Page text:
Through a series of initiatives and rule changes, the U.S. Patent and Trademark Office (USPTO) has been on a mission to fight fraud and bolster confidence in U.S. trademark registration and administrative proceedings. But, where the USPTO is closing doors, are bad actors finding windows?
One of the USPTO’s more recent initiatives—namely, the implementation of the U.S. counsel requirement—went into effect on August 3, 2019. This article explores whether the USPTO’s goals in implementing the rule have been met and whether parties are finding new, creative ways to circumvent the rule. Although the data is still limited, it is arguably a little of both. When paired with the USPTO’s other initiatives and new policies, it seems the USPTO is making meaningful progress in boosting confidence within the business community and its users.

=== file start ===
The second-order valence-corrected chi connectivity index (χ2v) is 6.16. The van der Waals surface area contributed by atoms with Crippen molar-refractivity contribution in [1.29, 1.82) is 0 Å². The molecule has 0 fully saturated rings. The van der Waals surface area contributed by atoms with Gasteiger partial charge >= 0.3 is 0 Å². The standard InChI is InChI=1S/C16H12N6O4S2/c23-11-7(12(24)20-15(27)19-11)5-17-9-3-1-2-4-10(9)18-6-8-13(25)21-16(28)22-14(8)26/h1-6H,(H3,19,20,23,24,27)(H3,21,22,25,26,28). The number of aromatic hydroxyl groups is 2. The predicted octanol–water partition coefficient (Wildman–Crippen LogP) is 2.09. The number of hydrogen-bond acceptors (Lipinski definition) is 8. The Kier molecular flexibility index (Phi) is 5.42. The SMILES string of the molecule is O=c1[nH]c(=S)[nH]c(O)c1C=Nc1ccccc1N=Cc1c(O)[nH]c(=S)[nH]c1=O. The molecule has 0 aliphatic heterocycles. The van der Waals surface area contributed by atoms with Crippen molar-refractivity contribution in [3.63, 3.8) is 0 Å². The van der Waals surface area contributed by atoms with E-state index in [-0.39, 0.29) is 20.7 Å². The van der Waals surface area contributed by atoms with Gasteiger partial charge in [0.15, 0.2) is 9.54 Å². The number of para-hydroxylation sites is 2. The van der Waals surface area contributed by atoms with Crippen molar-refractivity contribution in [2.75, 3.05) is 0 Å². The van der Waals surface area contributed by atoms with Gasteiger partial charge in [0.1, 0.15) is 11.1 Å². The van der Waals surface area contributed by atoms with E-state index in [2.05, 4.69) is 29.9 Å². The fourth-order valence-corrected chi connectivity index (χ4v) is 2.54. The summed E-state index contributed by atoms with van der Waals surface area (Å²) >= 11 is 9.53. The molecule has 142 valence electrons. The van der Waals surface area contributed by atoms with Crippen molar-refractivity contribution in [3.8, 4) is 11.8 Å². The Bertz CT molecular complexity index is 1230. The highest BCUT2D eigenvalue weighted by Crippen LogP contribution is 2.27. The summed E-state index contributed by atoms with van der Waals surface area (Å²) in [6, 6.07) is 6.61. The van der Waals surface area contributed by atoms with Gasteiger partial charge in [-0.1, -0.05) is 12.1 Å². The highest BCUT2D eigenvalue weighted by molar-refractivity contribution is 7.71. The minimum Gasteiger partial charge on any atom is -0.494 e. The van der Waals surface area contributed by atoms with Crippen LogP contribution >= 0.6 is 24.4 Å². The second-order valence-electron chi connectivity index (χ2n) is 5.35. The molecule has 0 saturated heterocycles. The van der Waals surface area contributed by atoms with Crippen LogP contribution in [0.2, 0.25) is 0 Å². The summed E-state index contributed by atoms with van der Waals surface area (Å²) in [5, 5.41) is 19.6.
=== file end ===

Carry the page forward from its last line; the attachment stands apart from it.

Please click here to download the full article: Bolstering Confidence or Burdening Parties? The U.S. Counsel Rule.
Amanda Marston is an associate at Holland & Hart LLP in Boulder, Colorado. She specializes in providing comprehensive counseling, strategic advice, enforcement, and litigation support to clients with trademark and copyright needs.
Hope Hamilton is a partner at Holland & Hart LLP in Boulder, Colorado. She specializes in contentious trademark and copyright matters.
©2020. This article was originally published in Landslide, Vol. 13, No. 2, November/December 2020, by the American Bar Association. Reproduced with permission. All rights reserved. This information or any portion thereof may not be copied or disseminated in any form or by any means or stored in an electronic database or retrieval system without the express written consent of the American Bar Association or the copyright holder.